Some even harped on how it was timely for Najib to re-peg the ringgit just as it was previously done during the 1997 Asian Financial Crisis.

During the crisis, Tun Dr Mahathir Mohamad who was then the prime minister had locked the ringgit at RM3.80 to the dollar and placed restrictions on the movement of capital into and out of the country.

However. blogger Hishamh, in  his latest posting  argued that such move may not have the same positive results all the time.

He cited a prominent American economist Milton Friedman, who said that the success in pegging one’s currency is down to luck.

“Despite Milton being labelled as the standard bearer for floating exchange rates, he often stressed that the choice is not easy, and he has repeatedly emphasized that countries have achieved both good and bad results with fixed and floating exchange rates,” he wrote.

HishamH compared Israel’s success in implemented a fixed exchange rate policy against the dollar in 1985 with an earlier failure by Chile to do the same in 1976 .

“When US monetary policy was seriously tightened between 1980 and 1982, causing the dollar to surge, monetary policy in Chile also had to be tightened.

“In 1982 it (Chile) abandoned its fixed exchange rate policy.

“Friedman used the two cases above to underline that identical exchange rate policies can lead to different results.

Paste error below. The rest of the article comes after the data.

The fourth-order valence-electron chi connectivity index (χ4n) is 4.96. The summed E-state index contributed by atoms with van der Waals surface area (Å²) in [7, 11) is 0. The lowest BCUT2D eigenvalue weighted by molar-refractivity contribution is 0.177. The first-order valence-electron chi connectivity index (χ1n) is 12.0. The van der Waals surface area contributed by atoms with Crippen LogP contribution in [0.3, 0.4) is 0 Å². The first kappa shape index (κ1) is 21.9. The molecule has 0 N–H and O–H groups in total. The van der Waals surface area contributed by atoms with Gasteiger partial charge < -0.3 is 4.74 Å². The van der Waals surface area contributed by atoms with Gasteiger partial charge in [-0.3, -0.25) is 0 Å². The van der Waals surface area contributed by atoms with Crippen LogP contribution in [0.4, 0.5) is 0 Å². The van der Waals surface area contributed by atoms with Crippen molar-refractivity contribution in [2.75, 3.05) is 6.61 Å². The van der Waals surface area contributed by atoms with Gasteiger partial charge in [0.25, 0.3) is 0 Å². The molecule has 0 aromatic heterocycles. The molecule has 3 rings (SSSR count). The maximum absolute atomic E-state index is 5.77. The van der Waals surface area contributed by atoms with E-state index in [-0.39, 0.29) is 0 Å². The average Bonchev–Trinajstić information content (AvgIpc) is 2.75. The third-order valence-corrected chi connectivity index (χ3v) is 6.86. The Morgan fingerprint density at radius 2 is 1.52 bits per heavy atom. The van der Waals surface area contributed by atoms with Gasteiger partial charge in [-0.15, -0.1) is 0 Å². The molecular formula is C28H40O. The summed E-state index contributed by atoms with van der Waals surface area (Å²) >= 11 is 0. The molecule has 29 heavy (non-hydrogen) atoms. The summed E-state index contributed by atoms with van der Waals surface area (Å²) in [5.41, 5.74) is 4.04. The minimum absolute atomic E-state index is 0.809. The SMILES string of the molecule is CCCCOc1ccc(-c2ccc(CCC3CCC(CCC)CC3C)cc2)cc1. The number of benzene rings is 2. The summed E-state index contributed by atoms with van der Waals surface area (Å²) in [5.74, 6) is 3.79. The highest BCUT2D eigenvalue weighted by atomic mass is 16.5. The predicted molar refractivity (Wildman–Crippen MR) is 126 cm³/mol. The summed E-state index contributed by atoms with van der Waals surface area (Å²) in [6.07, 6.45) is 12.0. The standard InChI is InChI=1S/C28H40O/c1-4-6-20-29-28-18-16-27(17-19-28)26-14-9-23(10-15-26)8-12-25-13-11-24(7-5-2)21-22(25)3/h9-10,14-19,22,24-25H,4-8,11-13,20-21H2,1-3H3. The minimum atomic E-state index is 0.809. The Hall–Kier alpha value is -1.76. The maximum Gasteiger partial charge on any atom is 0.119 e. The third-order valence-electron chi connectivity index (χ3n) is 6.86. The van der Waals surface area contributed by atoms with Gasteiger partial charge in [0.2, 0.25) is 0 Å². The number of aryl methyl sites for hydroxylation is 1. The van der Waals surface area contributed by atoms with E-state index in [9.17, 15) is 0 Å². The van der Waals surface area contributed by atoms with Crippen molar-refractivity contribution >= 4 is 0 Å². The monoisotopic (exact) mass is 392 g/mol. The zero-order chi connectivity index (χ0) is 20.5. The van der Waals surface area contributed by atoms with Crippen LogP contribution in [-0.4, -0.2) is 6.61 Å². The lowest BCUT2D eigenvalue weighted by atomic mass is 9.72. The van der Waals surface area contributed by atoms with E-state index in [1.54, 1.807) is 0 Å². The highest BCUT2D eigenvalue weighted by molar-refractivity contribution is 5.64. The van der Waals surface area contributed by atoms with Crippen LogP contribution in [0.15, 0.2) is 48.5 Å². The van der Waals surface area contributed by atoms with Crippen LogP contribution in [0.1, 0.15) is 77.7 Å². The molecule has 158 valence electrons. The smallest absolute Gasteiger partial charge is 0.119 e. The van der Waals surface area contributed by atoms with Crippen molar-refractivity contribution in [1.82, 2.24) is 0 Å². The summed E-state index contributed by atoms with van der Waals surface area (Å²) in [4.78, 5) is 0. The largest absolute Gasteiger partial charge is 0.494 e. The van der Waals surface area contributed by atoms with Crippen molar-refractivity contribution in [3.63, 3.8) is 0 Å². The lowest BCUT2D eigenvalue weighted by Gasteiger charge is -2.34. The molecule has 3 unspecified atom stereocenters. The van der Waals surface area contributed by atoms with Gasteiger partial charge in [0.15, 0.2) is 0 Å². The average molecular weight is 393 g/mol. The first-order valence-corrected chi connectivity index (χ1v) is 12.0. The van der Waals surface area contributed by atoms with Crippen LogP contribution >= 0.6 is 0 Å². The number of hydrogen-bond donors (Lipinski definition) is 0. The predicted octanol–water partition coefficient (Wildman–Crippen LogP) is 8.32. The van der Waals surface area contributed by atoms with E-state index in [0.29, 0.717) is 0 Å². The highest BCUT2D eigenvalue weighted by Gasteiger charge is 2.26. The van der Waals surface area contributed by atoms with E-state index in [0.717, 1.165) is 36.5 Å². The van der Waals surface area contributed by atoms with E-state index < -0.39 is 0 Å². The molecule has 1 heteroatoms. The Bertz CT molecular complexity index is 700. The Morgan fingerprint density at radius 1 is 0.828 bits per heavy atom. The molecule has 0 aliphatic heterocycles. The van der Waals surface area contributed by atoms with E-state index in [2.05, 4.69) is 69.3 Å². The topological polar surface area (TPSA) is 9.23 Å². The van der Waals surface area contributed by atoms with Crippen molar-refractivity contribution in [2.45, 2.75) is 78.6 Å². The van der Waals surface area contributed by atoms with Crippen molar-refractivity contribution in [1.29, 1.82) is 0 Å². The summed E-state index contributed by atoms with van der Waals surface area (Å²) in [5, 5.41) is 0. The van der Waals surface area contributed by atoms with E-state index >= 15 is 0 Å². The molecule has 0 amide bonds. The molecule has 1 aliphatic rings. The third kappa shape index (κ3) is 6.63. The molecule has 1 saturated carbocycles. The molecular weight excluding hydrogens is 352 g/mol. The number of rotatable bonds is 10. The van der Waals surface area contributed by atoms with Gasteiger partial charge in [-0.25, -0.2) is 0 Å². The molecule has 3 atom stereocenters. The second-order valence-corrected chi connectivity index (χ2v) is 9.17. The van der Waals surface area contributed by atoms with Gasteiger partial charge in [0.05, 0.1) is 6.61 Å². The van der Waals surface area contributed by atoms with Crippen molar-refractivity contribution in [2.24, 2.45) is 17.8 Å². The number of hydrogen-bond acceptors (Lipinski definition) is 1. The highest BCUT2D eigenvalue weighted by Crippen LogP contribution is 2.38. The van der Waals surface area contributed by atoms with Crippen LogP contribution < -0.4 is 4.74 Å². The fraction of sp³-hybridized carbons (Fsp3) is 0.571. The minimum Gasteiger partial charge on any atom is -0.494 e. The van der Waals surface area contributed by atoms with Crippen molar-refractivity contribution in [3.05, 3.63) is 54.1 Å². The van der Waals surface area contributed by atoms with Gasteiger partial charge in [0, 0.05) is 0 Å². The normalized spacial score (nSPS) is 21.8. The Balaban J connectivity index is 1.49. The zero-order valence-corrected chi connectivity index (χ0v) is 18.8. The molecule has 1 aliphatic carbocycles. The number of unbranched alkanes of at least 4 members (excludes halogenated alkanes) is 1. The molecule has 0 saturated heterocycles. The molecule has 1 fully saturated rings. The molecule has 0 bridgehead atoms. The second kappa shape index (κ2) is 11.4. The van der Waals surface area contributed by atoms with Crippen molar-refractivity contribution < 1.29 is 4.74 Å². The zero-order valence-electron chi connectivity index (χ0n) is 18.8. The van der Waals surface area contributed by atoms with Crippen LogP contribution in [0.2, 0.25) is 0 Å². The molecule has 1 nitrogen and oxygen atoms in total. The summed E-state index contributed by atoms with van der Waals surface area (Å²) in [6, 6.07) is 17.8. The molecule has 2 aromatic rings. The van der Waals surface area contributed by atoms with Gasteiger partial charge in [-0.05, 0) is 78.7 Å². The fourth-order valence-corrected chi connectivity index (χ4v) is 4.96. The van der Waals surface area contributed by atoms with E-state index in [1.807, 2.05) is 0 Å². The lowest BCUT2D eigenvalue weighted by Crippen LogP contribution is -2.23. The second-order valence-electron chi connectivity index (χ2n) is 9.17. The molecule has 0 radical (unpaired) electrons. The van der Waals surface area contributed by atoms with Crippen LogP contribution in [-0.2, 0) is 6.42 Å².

“The outcome of the fixed exchange rate policy depends on how “lucky” one is with regard to the monetary policy in the country whose currency one has fixed to,” the blogger wrote.

Prominent blogger Datuk Ahirudin Attan was also against the idea of pegging the ringgit now as he contended that it was not yet necessary to do so.

“Dr M (Dr Mahathir) announced the “unthinkable” move of pegging the ringgit at 3.80 to the dollar on 1 Sept 1998, the same day he sacked Anwar Ibrahim as his deputy.

“By then our currency had fallen to RM4.80 to the dollar. Yesterday, the ringgit hit RM3.96 against the US dollar, lowest since the peg but a long way to go to RM4.80,” he wrote.

Ahirudin substantiated his views by posting a WhatsApp conversation he had with Minister in the Prime Minister’s Department Datuk Seri Abdul Wahid Omar, who is an ex-banker.

According to Wahid “the circumstances are very different back in 1998 compared with now. The fundamentals have changed.”

“Back in 1997/98, Malaysia had international reserves below USD30b sufficient to cover only 3.2 months of retained imports.

“We had trade deficit (1994-1997); corporates were highly geared with many borrowing in USD when their income/assets were in MYR (ringgit).

“Now even after the recent outflows, our international reserves is more than 3 times larger at USD96.7b as at 31 July 2015, sufficient to cover 7.6 months of retained imports.”

Ahirudin also holds the opinion that the call for locking the currency was just a theatrics of the opposition “who wants Najib kicked out.”

“Because that will create the perfect crisis that could very well spell BN’s end in the next general election,” he added.



About the author

Zaidi Azmi

Zaidi Azmi

If Zaidi Azmi isn’t busy finding his way in the city, this 26-year-old northern kampung boy can be found struggling to make sense of the Malaysian political scene. Zaidi can be reached at